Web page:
A report by the Environmental Working Group (EWG) that was published recently revealed that the drinking water in Shreveport contains nine harmful chemicals. The EWG is a nonprofit organization that monitors and researches environmental issues, and they compile data from the Louisiana Department of Health and the federal Environmental Protection Agency.

The chemicals found include:
Aluminum- can damage the brain and nervous system
Bromodichloromethane- can cause cancer
Chlorate- damages the thyroid
Chloroform- can cause cancer
Chromium (hexavalent)- can cause cancer
Dibromochloromethane- can cause cancer
Dichloroacetic acid- can cause cancer
Total trihalomethanes (TTHMs)- can cause cancer
Trichloroacetic acid- can cause cancer

Of the chemicals found, Aluminum, Bromodichloromethane, Chlorate, Dichloroacetic acid, Total trihalomethanes (TTHMs), and Trichloroacetic acid were all found in higher levels than the national average.

The report also gave speculation as to where the contaminating chemicals are originating from. According the report, two of the chemicals came from agricultural operations, eight came from industrial facilities, 11 are treatment byproducts (not all 11 are hazardous and thus not included in the report), one came from runoff water, and eight are naturally occurring.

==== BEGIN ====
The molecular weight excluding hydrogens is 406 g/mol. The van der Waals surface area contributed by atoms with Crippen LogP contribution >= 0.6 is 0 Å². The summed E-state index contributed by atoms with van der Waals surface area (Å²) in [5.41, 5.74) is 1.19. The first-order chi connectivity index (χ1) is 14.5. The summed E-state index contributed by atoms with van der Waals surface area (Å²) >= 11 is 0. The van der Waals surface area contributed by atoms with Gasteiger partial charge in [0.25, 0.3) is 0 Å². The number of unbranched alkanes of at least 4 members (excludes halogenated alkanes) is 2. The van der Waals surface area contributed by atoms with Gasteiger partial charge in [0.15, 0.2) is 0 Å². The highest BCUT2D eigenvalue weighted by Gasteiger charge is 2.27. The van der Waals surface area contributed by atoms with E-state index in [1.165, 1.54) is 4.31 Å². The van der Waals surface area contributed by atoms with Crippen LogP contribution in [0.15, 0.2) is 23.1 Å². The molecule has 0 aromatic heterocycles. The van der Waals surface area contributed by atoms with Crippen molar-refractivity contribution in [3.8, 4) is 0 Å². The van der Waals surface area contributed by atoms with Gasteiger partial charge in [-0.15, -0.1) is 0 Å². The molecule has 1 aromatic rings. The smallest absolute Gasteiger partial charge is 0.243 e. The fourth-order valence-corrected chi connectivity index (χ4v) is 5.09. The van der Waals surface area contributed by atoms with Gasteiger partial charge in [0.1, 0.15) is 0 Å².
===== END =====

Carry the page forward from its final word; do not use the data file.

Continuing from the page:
Even with these chemicals, the drinking water in Shreveport is considered to be legally safe to drink. This was not always the case, however. Between 2014 and 2017, Shreveport water has spent 8 quarters in violation of the federal drinking water standard, three of which were spent in the significant violation category.

By contrast, during the same period, eight contaminants were found in Bossier City tap water. However, all of the contaminants found in the Bossier water were below the national average of concentration. While Shreveport tap water was in violation for eight quarters, Bossier City water was in violation for three.

While the report is alarming, according to the EWG, “the tap water provided by [Shreveport] water utility was in compliance with federal health-based drinking water standards.”

You can read the full report from the Environmental Working Group here.